As readily can be appreciated, the protector 20 is quite suitable for efficient assembling. In order to so assembly the protector 20, the gas tube arrester sub-assembly 96 is first prepared by percussive welding the fusible link 32 to the line electrode 26 and percussive welding the fusible link 38 to the line electrode 28. The terminals 37, 43 and 45 are attached to the respective leads 36, 42 and 44 by crimping or the like and then the line terminal leads 36 and 42 are percussive welded to the line contacts 34 and 40, respectively. The fusible link 32 then is soldered to the line contact 34 and the fusible link 38 is soldered to the line contact 40. In FIG. 8 of the drawings, the general assembly of the fusible link 38 to the line contact 40 and the terminal lead 42 to the line contact 40 is illustrated. Once this has been accomplished, the ground lead 44 is percussive welded to the ground electrode 30 of the gas tube arrester 24.

The gas tube arrester sub-assembly 96 can then be inserted to the housing 22 as heretofore described. Once so inserted, the spacers or covers 98 and 100 can be interweaved about the terminal lines 36, 42 and 44 and snapped into the grooves 90 and 91 in the housing 22. In this manner, the gas tube arrester sub-assembly 96 is completely positioned properly within the housing 22 and the opening 56 can be sealed by an appropriate epoxy, if desired.

Advantageously, the positioning of the gas tube arrester 24 in the housing 22 by the line contacts 34 and 40 and the spacers 98 and 100 enable the gas tube arrester 24 to be positioned in the housing 22 spaced apart from the walls 46, 48, 50, 52 and 54 of the housing 22. The positioning of the gas tube arrester 24 in this manner tends to minimize the thermal heat transfer from the gas tube arrester 24 to the housing 22 during extended conduction conditions of the gas tube arrester 24. This delaying of the heat loss from the gas tube arrester 24 tends to raise the temperature of the electrodes 26 and 28 during such extended conduction periods so that a more effective and efficient operation of the melting of the fusible links 32 and 38 results such that there will be less degradation of the gas tube arrester 24 or the housing 22 during such extended conduction periods. This positioning of the gas tube arrester 24 in the manner heretofore described also eliminates the need for any type of mineral fill or the like encompassing the gas tube arrester 24 and separating the gas tube arrester 24 from the housing 22.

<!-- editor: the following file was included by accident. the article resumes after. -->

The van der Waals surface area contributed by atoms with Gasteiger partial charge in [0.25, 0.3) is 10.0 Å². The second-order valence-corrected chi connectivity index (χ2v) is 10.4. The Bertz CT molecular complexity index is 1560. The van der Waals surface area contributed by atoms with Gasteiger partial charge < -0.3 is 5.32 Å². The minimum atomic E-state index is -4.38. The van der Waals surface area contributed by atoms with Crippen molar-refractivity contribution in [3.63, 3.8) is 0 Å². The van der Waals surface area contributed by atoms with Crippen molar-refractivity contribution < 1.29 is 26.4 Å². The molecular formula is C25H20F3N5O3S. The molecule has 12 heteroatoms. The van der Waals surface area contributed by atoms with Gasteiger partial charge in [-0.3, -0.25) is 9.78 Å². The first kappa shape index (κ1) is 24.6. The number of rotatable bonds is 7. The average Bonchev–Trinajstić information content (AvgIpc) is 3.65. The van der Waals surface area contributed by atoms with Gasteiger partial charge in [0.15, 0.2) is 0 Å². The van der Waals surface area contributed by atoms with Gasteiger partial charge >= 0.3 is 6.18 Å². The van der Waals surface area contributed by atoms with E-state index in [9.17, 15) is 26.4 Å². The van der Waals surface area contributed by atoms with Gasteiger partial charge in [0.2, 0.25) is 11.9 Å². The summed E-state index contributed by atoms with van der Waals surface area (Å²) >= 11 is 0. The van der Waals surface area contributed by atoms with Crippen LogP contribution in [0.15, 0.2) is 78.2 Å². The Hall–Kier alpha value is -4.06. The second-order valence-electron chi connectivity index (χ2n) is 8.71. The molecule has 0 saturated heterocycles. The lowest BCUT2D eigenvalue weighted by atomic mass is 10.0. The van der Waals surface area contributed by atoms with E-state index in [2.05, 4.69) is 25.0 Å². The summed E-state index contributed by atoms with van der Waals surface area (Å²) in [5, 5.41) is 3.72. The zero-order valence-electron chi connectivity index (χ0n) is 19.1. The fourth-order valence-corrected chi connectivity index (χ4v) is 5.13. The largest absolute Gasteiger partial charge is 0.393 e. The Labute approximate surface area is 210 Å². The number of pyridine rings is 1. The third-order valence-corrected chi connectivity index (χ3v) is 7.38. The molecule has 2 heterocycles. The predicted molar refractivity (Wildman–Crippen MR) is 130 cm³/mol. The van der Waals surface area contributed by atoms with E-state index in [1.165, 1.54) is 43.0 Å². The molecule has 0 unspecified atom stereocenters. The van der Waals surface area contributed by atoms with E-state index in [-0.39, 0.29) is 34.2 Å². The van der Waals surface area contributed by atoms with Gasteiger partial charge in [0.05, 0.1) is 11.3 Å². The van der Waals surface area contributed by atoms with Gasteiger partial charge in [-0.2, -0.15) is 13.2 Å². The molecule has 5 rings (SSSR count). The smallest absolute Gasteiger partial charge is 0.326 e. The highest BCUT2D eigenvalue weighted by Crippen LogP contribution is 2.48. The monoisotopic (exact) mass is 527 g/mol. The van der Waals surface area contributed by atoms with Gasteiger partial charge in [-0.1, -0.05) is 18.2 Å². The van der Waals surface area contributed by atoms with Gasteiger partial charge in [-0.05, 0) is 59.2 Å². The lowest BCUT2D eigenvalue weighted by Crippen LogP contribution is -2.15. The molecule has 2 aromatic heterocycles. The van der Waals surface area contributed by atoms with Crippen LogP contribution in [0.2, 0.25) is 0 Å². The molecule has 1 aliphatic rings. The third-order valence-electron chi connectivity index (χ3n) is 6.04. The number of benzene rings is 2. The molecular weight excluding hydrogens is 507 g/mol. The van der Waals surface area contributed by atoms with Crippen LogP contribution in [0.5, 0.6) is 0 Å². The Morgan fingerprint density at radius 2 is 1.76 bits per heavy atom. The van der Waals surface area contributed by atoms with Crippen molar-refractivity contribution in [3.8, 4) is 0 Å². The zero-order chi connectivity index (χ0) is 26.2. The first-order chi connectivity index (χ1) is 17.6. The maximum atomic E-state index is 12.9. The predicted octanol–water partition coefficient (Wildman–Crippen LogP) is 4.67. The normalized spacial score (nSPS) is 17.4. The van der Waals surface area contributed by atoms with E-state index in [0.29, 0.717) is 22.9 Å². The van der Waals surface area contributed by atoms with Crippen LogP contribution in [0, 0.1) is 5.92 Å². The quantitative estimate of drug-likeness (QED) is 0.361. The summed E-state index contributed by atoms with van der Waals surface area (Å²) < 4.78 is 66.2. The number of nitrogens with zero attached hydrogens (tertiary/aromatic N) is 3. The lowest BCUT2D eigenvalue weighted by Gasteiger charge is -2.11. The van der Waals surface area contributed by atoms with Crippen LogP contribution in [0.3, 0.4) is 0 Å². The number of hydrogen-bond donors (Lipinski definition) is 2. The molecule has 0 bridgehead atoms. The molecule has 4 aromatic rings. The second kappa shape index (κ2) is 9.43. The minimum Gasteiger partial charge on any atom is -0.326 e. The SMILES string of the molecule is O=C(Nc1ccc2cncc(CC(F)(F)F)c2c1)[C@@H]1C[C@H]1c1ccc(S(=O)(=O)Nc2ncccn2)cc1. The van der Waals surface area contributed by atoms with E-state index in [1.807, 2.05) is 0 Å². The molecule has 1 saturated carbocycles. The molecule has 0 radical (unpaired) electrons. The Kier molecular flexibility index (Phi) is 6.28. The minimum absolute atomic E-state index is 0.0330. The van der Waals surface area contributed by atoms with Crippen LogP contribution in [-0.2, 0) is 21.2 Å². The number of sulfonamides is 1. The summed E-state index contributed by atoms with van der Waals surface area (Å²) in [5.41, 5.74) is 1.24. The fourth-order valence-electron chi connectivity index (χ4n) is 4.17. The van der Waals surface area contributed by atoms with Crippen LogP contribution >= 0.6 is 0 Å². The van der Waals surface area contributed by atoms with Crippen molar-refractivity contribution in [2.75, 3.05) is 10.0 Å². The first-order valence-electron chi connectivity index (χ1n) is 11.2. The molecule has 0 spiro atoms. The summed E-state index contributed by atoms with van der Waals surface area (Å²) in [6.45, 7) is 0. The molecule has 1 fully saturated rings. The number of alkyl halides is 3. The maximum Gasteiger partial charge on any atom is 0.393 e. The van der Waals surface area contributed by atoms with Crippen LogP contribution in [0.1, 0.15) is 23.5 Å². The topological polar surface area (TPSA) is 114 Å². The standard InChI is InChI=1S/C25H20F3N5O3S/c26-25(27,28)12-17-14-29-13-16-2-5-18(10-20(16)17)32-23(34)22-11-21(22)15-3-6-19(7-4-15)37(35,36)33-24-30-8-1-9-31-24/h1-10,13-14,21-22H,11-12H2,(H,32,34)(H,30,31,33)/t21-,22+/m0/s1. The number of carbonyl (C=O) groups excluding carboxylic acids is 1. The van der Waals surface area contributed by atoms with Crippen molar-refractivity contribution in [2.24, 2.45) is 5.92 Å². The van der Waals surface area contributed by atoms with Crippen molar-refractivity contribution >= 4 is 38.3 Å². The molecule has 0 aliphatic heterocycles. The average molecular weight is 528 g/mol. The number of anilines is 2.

Although the present invention is described with reference to one illustrative embodiment thereof it should be understood that numerous other modifications and embodiments of the invention can be devised by those skilled in the art that will fall within the spirit and scope of the principles of this invention.

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Referenced by
Citing PatentFiling datePublication dateApplicantTitle
US4317153 *Sep 12, 1979Feb 23, 1982Gerald CorenClip-on protector
US4675778 *Mar 21, 1985Jun 23, 1987Northern Telecom LimitedOverload protector for communications systems
US5239441 *Aug 20, 1990Aug 24, 1993Portland General Electric CorporationUnderground power line fault locating system
US5317474 *May 7, 1993May 31, 1994The Whitaker CorporationModule for telephone line conductor pair having single protector unit
US5365660 *Jan 5, 1994Nov 22, 1994The Whitaker CorporationMethod of protecting a circuit in a telephone junction box
US5457592 *Feb 16, 1993Oct 10, 1995Tii Industries, Inc.Miniature station protector modules with an internal protector housing
US5490032 *Apr 4, 1994Feb 6, 1996Tii Industries, Inc.Miniature station protector modules with an internal protector housing
US6064292 *Dec 31, 1998May 16, 2000Lucent Technologies Inc.Electrostatic discharge protected fuse and fuse holder
US6231370Jan 13, 1999May 15, 2001The Whitaker CorporationElectrical connector for leaded electronic component
US6249415May 10, 1999Jun 19, 2001Avaya Technology Corp.Surge protector and method for preventing damage from line surges
US7301432Jan 11, 2005Nov 27, 2007Tii Network Technologies, Inc.Fusing terminal device
US8217750 *Mar 12, 2010Jul 10, 2012Shinko Electric Industries Co., Ltd.3-electrode surge protective device
US20100231346 *Mar 12, 2010Sep 16, 2010Shinko Electric Industries Co., Ltd.3-electrode surge protective device
EP0042213A1 *May 19, 1981Dec 23, 1981Reliance Electric CompanyLine protector for a communications circuit
WO1985000473A1 *Jul 9, 1984Jan 31, 1985Frank ZamburroTelecommunication system surge protection device
Classifications
U.S. Classification361/124, 361/119, 337/34, 337/32
International ClassificationH01T1/14
Cooperative ClassificationH01T1/14
European ClassificationH01T1/14
Legal Events
DateCodeEventDescription
Jan 28, 1983ASAssignment
Owner name: NORTHERN TELECOM, INC., A CORP. OF DE
Free format text: MERGER;ASSIGNOR:COOK ELECTRIC COMPANY;REEL/FRAME:004089/0491
Effective date: 19790124
Sep 10, 1981ASAssignment
Owner name: NORTHERN TELECOM INC.
Free format text: MERGER;ASSIGNOR:NORTHERN TELECOM SYSTEMS CORPORATION A CORP. OF MN. (INTO) NORTH TELECOM, INC., (CHANGED TO);REEL/FRAME:003910/0480
Effective date: 19810414